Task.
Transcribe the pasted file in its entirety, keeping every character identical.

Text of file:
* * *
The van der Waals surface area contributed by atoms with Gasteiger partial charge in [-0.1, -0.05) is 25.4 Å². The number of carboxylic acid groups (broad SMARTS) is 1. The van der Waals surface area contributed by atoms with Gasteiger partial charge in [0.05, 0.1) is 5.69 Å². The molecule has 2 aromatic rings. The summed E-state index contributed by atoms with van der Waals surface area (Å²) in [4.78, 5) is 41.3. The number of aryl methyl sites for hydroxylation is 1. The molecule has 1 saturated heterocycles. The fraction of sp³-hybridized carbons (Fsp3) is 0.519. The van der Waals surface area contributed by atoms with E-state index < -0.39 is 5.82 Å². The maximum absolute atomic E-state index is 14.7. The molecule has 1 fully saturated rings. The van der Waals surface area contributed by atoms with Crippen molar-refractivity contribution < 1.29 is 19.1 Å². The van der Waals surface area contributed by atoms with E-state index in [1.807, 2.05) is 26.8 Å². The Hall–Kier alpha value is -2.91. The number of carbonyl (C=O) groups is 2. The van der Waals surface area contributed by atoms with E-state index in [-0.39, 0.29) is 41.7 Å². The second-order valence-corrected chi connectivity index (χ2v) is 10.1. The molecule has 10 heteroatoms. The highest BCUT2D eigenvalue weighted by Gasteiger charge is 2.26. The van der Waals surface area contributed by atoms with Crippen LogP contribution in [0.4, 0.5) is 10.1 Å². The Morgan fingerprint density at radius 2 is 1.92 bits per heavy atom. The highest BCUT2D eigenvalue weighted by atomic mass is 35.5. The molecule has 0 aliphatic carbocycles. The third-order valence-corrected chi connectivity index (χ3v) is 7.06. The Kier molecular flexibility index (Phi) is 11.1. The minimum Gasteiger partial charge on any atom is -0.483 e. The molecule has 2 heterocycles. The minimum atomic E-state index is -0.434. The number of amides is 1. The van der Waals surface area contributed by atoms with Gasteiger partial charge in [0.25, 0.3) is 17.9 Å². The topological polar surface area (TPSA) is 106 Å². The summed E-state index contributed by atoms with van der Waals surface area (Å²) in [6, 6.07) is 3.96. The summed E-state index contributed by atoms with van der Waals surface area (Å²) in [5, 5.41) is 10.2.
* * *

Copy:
The van der Waals surface area contributed by atoms with Gasteiger partial charge in [-0.1, -0.05) is 25.4 Å². The number of carboxylic acid groups (broad SMARTS) is 1. The van der Waals surface area contributed by atoms with Gasteiger partial charge in [0.05, 0.1) is 5.69 Å². The molecule has 2 aromatic rings. The summed E-state index contributed by atoms with van der Waals surface area (Å²) in [4.78, 5) is 41.3. The number of aryl methyl sites for hydroxylation is 1. The molecule has 1 saturated heterocycles. The fraction of sp³-hybridized carbons (Fsp3) is 0.519. The van der Waals surface area contributed by atoms with E-state index < -0.39 is 5.82 Å². The maximum absolute atomic E-state index is 14.7. The molecule has 1 fully saturated rings. The van der Waals surface area contributed by atoms with Crippen molar-refractivity contribution < 1.29 is 19.1 Å². The van der Waals surface area contributed by atoms with E-state index in [1.807, 2.05) is 26.8 Å². The Hall–Kier alpha value is -2.91. The number of carbonyl (C=O) groups is 2. The van der Waals surface area contributed by atoms with E-state index in [-0.39, 0.29) is 41.7 Å². The second-order valence-corrected chi connectivity index (χ2v) is 10.1. The molecule has 10 heteroatoms. The highest BCUT2D eigenvalue weighted by Gasteiger charge is 2.26. The van der Waals surface area contributed by atoms with Crippen LogP contribution in [0.4, 0.5) is 10.1 Å². The Morgan fingerprint density at radius 2 is 1.92 bits per heavy atom. The highest BCUT2D eigenvalue weighted by atomic mass is 35.5. The molecule has 0 aliphatic carbocycles. The third-order valence-corrected chi connectivity index (χ3v) is 7.06. The Kier molecular flexibility index (Phi) is 11.1. The minimum Gasteiger partial charge on any atom is -0.483 e. The molecule has 2 heterocycles. The minimum atomic E-state index is -0.434. The number of amides is 1. The van der Waals surface area contributed by atoms with Gasteiger partial charge in [0.25, 0.3) is 17.9 Å². The topological polar surface area (TPSA) is 106 Å². The summed E-state index contributed by atoms with van der Waals surface area (Å²) in [6, 6.07) is 3.96. The summed E-state index contributed by atoms with van der Waals surface area (Å²) in [5, 5.41) is 10.2.